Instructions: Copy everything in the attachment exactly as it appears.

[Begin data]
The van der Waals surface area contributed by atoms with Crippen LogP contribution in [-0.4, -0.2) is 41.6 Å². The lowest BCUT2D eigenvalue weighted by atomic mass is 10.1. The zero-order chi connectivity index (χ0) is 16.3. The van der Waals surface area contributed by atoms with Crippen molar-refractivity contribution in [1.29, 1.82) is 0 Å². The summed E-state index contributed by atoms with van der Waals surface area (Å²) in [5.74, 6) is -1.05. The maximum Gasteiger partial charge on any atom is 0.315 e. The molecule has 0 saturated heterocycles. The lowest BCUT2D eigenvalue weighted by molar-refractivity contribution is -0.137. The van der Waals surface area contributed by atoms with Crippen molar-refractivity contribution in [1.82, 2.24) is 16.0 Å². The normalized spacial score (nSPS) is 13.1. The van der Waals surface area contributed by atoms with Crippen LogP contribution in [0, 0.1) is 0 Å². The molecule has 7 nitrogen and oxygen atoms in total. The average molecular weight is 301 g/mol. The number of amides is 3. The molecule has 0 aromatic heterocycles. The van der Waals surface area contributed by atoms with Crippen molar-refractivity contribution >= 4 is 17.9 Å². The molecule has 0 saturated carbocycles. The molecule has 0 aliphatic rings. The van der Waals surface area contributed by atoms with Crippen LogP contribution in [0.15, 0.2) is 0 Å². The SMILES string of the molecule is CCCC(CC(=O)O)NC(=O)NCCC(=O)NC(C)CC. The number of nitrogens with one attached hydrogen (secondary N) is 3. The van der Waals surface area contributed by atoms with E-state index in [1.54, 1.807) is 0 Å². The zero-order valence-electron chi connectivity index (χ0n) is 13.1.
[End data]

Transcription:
The van der Waals surface area contributed by atoms with Crippen LogP contribution in [-0.4, -0.2) is 41.6 Å². The lowest BCUT2D eigenvalue weighted by atomic mass is 10.1. The zero-order chi connectivity index (χ0) is 16.3. The van der Waals surface area contributed by atoms with Crippen molar-refractivity contribution in [1.29, 1.82) is 0 Å². The summed E-state index contributed by atoms with van der Waals surface area (Å²) in [5.74, 6) is -1.05. The maximum Gasteiger partial charge on any atom is 0.315 e. The molecule has 0 saturated heterocycles. The lowest BCUT2D eigenvalue weighted by molar-refractivity contribution is -0.137. The van der Waals surface area contributed by atoms with Crippen molar-refractivity contribution in [1.82, 2.24) is 16.0 Å². The normalized spacial score (nSPS) is 13.1. The van der Waals surface area contributed by atoms with Crippen LogP contribution in [0, 0.1) is 0 Å². The molecule has 7 nitrogen and oxygen atoms in total. The average molecular weight is 301 g/mol. The number of amides is 3. The molecule has 0 aromatic heterocycles. The van der Waals surface area contributed by atoms with Crippen molar-refractivity contribution >= 4 is 17.9 Å². The molecule has 0 saturated carbocycles. The molecule has 0 aliphatic rings. The van der Waals surface area contributed by atoms with Crippen LogP contribution in [0.15, 0.2) is 0 Å². The SMILES string of the molecule is CCCC(CC(=O)O)NC(=O)NCCC(=O)NC(C)CC. The number of nitrogens with one attached hydrogen (secondary N) is 3. The van der Waals surface area contributed by atoms with E-state index in [1.54, 1.807) is 0 Å². The zero-order valence-electron chi connectivity index (χ0n) is 13.1.